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10 Tips for Manure Pit Safety

Manure storage systems on dairy farms can be hazardous for people and livestock. Pits within buildings or directly beneath livestock are considered the most dangerous. The most common hazards associated with manure storage are drowning and manure gases, which include gases that are toxic (hydrogen sulfide), corrosive (ammonia), asphyxiant (carbon dioxide), and explosive (methane). Dangers are most significant when manure is being agitated or pumped out and after emptying (if pit is covered).

 
Dr. Dennis Murphy and Dr. David Douphrate suggest the following tips to help minimize hazards associated with manure storage systems:

  1. Keep people and animals out of buildings.
  2. Provide strong, constant ventilation during agitation and emptying. 
  3. Do not fill your storage to capacity – leave one to two feet of air space to accommodate concentrations of gases.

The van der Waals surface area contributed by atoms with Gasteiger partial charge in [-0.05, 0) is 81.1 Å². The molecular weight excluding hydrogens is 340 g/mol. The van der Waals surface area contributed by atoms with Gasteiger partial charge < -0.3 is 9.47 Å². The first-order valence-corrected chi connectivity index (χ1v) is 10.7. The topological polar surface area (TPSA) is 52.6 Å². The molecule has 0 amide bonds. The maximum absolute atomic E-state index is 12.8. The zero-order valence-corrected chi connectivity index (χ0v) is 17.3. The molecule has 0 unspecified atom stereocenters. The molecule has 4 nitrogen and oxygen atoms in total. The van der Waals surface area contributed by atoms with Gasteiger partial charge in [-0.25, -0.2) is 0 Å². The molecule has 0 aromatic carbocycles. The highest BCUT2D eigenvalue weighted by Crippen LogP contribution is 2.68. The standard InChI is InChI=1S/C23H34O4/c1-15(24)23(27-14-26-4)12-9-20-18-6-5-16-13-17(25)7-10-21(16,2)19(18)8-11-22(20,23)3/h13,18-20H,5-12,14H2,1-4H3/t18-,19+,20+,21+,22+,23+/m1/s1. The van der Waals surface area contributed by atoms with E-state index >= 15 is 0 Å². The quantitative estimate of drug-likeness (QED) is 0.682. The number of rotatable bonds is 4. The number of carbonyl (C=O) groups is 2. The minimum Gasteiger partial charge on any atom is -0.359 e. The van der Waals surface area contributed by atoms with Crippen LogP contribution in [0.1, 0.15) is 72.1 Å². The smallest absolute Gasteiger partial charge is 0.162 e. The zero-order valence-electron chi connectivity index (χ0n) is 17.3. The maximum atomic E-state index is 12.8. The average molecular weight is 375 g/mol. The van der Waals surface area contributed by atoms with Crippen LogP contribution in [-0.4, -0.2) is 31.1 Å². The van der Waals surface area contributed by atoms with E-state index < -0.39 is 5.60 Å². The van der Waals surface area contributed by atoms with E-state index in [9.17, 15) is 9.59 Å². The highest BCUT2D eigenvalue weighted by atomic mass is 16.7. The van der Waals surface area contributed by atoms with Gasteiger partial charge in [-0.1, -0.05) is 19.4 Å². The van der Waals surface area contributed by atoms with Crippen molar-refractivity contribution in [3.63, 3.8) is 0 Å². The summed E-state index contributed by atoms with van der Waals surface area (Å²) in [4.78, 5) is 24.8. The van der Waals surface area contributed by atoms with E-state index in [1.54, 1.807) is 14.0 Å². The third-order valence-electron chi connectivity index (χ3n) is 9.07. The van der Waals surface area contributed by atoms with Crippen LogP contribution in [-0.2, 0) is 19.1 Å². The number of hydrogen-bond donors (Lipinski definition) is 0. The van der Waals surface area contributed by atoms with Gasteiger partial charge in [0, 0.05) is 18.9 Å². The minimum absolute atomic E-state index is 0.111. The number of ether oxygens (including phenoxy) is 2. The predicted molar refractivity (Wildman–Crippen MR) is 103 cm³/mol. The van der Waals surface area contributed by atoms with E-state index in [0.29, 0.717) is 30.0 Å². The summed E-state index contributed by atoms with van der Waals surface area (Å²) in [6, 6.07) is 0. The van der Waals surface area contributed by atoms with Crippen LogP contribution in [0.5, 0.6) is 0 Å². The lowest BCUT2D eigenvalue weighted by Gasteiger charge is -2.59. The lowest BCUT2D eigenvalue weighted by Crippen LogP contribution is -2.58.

4. Keep the agitator below the liquid surface.
  5. Prevent gas from flowing back into buildings by using gas traps in pipelines emptying into storages.
  6. Prohibit smoking, open flames, or spark-producing activities in the immediate vicinity.
  7. If someone collapses in a pit, provide ventilation into the storage and wait for rescue personnel with the proper equipment. Do not attempt to enter the pit without a self-contained breathing apparatus.
  8. Fence uncovered storages at ground level.
  9. Do not leave ladders leaning against aboveground tank storages.
  10. Place warning signs near open storages and aboveground tanks; a rescue pole and rope should be kept in the area.
 
Source: Dennis Murphy and David Douphrate, “Dairy worker safety and health: Manure pit safety,” Progressive Dairyman Extra, June 21, 2013.
 

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